In this effect light is shone on a metal, and electrons are released. These electrons can be attracted towards a positively charged plate a certain distance below, thereby establishing a photoelectric current. It is convenient not to measure this current itself but to measure the stopping potential V0 required to reduce this current to zero. The stopping potential is related to the (maximum) kinetic energy of the ejected electron
When these photons hit the metal, they could give up some or all of their energy to an electron. A certain amount of energy would be required to release the electrons from their bonds to the metal - this energy is called the work function, Φ , of the metal. The remaining energy would appear as kinetic energy of the released electron. Thus, the maximum kinetic energy the electrons could have is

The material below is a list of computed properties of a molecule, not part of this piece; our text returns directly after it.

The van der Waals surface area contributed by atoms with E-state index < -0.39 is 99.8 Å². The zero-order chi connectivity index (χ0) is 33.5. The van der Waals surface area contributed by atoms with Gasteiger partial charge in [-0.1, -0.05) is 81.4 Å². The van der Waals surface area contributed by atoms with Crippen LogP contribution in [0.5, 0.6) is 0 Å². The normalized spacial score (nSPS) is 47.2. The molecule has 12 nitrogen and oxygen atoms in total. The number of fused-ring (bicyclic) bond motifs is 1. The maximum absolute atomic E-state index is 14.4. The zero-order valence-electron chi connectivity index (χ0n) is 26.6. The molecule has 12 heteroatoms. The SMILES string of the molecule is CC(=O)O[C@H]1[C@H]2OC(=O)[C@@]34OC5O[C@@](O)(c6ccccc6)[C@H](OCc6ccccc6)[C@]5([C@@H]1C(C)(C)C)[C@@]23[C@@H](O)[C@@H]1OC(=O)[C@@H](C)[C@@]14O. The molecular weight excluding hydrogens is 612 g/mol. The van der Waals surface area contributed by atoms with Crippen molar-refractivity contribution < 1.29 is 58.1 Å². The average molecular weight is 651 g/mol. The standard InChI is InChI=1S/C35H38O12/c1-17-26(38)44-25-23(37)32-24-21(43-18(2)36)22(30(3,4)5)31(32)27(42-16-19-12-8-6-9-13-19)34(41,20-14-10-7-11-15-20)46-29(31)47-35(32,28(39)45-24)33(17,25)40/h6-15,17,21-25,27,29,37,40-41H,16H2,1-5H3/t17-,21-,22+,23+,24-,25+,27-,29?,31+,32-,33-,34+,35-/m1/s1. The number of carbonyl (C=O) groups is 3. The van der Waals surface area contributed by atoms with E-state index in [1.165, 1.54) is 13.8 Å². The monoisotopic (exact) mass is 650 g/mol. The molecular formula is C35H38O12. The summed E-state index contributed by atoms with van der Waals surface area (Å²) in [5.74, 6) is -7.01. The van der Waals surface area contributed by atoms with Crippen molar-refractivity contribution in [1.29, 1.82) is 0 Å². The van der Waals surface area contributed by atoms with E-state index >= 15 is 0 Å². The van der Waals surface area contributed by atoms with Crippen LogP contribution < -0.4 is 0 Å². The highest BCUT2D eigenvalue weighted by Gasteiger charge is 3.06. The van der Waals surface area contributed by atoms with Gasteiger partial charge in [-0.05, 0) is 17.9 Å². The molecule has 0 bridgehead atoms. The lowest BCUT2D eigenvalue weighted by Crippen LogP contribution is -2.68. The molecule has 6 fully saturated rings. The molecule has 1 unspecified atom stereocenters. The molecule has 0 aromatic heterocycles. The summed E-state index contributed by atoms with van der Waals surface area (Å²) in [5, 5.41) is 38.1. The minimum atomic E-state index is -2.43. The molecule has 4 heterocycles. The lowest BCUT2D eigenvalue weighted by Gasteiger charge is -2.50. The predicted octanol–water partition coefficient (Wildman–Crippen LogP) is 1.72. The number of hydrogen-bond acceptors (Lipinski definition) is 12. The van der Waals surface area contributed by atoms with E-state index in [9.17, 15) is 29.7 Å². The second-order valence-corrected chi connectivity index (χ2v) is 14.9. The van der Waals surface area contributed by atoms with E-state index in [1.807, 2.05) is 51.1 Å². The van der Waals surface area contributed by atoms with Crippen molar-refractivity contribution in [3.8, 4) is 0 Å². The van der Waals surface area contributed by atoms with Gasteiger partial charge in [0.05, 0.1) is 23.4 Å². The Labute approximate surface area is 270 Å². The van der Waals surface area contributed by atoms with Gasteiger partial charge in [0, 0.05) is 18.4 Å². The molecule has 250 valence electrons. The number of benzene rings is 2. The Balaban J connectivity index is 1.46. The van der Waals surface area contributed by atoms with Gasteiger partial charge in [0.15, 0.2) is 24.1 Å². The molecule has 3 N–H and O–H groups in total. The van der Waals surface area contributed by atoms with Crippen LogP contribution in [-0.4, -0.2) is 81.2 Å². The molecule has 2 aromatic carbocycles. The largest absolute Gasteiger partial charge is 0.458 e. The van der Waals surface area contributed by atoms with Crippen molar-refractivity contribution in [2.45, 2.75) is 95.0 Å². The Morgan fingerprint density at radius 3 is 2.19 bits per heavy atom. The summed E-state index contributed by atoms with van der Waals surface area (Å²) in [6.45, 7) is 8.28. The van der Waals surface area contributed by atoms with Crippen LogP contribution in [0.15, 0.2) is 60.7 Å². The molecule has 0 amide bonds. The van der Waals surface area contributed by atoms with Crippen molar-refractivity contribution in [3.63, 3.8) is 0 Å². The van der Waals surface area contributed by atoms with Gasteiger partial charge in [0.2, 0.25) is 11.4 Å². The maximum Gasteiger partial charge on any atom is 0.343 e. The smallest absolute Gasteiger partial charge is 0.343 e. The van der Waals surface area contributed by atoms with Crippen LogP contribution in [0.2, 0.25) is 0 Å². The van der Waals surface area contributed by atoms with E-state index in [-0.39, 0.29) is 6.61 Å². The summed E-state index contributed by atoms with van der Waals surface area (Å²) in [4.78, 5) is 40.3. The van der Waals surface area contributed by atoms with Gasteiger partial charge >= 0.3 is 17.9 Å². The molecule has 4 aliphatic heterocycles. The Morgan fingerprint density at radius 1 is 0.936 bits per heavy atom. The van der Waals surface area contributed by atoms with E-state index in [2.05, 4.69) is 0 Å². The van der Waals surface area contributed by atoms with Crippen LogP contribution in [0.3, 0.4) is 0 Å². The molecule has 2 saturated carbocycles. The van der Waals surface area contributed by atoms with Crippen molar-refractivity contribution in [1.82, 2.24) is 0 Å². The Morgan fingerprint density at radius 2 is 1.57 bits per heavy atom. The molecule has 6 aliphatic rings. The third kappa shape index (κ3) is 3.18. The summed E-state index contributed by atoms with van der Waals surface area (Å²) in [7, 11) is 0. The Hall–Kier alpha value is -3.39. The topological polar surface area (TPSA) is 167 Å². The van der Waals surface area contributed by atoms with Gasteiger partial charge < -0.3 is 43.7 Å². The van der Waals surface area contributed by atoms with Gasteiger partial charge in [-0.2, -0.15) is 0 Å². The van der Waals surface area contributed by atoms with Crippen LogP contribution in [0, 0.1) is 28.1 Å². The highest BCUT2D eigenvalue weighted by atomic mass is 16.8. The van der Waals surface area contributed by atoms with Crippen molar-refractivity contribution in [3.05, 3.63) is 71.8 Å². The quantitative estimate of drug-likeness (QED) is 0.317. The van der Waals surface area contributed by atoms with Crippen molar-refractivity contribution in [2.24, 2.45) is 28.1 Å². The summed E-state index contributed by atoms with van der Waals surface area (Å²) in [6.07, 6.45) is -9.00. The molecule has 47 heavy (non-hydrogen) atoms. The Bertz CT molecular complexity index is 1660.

1. X-ray machine hits target with electrons and EM radiation flies out.
2. In the photoelectric effect, you hit target with EM radiation and electrons fly out.
3. The electrons ejected from the target are called “photoelectrons”.
1. An adjustable voltage is applied. Voltage can be forward or reverse biased (which slows down the electrons).
2. Photoelectrons return to cathode through an ammeter which records the current.